Game Time Tips


The Super Bowl is synonymous with food. Well, maybe booze AND food. And we’re not talking about health food, of course. On Super Bowl Sunday, Americans eat 1.3 billion chicken wings and 11.2 million pounds of potato chips. We drink 325 million gallons of beer.  This calorie-fest combined with several hours of sedentary behavior (i.e. sitting on the couch and watching the game) is not exactly conducive with the healthy eating habits many of us have or aspire to have.  Although Super Bowl Sunday will most likely always be a day of indulgence, there are things we can do to help curb some of the worse unhealthy eating behaviors. Below, we offer some tips to help us all have a healthier Super Bowl Sunday. Don’t worry, we can still have our wings (and beer).

Legal Substitutions

For those of us making our own Super Bowl party dishes, we can use this as an opportunity to add in some healthy ingredients to our dishes. For example, these healthy chipotle chicken sweet potato skins have less calories and saturated (unhealthy) fat. Swapping out sweet potatoes for regular potatoes and chicken for bacon adds more protein, fiber, vitamin A, Potassium, and vitamin B-6.

This healthier spinach artichoke dip contains less calories and saturated fat than traditional spinach artichoke dip. By adding white beans and reducing the amount of cream cheese, this dish keeps its creamy texture that people love…and packs more protein and fiber than the its regular recipe.

Take Home Tip: Healthy ingredient swaps make a difference!

Scan the Playing Field

One way to keep from over-indulging on the food buffet is to control our portion sizes. According to mindful eating expert Brian Wansink, it is best to survey all food options first, then make our plate. This helps us identify which foods we really want and which foods we could do without. People who follow this technique tend to consume more appropriate portions than people who simply make their plate as they go along the buffet of options. This technique works whether you are eating at a restaurant buffet or at a home Super Bowl party.

Take Home Tip: Survey the options first, then make a plate.

Trick Plays

Instead of breaded, fried wings, soaked in sauce, try baked or grilled wings. Changing the cooking method from deep frying to grilling or baking is a simple way to reduce excess calories from saturated fat. These ginger garlic shrimp with tangy tomato sauce are also a good addition to the lineup. By using marinade instead of breading, the shrimp retain a savory flavor without the added calories.

Take Home Tip: Bake or grill meats instead of frying them.

1st Snap…Peas

Now that we’ve identified some healthier versions of chicken wings, lets focus on building a healthy, yet filling plate. At least half of our plate should be fruits and veggies. One quarter of our plate should be lean protein and the other quarter of our plate can be whatever we want! Normally this last quarter would be filled with whole grains, but hey, it’s Super Bowl Sunday and trying to eat “perfectly” will likely result in deviating from the plan entirely and over-indulging. Everything in moderation.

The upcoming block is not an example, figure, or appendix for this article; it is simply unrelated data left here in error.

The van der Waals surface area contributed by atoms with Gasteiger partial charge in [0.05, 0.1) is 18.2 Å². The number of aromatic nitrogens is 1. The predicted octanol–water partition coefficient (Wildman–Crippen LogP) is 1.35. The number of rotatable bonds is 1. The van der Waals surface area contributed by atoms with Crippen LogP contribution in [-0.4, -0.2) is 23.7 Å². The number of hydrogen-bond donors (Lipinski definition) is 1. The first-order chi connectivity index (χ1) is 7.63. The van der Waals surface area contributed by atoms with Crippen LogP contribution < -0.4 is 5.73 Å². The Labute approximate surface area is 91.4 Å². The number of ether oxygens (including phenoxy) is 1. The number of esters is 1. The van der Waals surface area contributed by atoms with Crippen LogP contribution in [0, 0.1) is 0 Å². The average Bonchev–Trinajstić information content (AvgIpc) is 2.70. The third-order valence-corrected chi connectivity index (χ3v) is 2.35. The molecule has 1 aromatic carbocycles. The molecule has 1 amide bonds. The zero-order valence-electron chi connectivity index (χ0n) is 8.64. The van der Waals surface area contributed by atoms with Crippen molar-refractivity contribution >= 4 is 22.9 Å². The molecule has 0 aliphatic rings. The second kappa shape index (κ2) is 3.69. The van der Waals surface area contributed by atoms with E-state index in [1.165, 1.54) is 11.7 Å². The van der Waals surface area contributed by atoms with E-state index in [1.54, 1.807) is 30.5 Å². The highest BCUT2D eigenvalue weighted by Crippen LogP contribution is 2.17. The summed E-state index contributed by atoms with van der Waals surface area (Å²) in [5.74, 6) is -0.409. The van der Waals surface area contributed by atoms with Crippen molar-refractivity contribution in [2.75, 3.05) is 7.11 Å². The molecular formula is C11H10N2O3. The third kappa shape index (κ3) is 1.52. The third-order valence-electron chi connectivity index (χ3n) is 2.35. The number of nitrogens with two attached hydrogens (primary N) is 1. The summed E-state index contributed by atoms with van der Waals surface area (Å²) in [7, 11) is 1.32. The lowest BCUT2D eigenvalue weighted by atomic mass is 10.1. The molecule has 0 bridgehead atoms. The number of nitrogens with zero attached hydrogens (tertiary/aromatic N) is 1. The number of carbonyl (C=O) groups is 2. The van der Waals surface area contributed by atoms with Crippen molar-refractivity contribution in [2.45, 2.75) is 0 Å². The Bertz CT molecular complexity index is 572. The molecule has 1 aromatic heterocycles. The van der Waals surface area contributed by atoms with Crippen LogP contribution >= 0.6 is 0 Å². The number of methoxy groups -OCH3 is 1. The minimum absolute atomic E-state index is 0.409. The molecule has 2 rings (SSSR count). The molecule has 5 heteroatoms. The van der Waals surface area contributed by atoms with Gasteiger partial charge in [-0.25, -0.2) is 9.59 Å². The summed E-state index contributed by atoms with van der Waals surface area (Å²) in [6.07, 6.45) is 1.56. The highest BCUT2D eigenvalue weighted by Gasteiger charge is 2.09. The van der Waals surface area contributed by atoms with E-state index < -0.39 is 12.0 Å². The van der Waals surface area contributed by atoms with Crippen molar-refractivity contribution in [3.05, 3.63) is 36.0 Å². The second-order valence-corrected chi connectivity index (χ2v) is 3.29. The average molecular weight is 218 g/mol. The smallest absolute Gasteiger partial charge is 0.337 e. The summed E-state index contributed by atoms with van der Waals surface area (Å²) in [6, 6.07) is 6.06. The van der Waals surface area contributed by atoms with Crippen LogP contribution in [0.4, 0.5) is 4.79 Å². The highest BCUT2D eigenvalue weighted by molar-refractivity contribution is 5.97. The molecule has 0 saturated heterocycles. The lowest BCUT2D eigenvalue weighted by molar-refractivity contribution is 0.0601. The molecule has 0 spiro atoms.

Research shows us that we eat for the volume we want, not the calories we want. This is why it’s so important to load our plate up with lean protein, fruits, and veggies. For example, try this white bean dip or these mini turkey burgers with gorgonzola. These foods will help us to feel full and satisfied versus eating high fat and high carbohydrate foods that will likely cause an energy rush followed by an energy crash.

“In other words, volume trumps calories. We eat the volume we want, not the calories we want.”

― Brian Wansink, Mindless Eating: Why We Eat More Than We Think

Take Home Tip: Load up with fruits, veggies, and lean proteins.

Avoid Holding Penalties (Alternate Beer with Water)

Calories from mixed drinks and beer can really add up.  Cutting out alcohol is not an option for most people during the big game. Instead, we recommend to swap out light beer for regular beer. According to Fooducate, a 12-ounce regular beer has 150 calories, whereas a light beer has only 110 calories. Accordingly, a regular beer has 13 grams of carbs compared to a light beer, which has only 5 carbs. By switching to light beer we save around 40 calories and 8 carbs with each beer. Most importantly of all, don’t forget to drink water in between each alcoholic beverage. This will not only help increase satiety (the feeling of being full), but it also helps to prevent dehydration.

Take Home Tip: Stick to light beer. Alternate alcoholic beverages with water.



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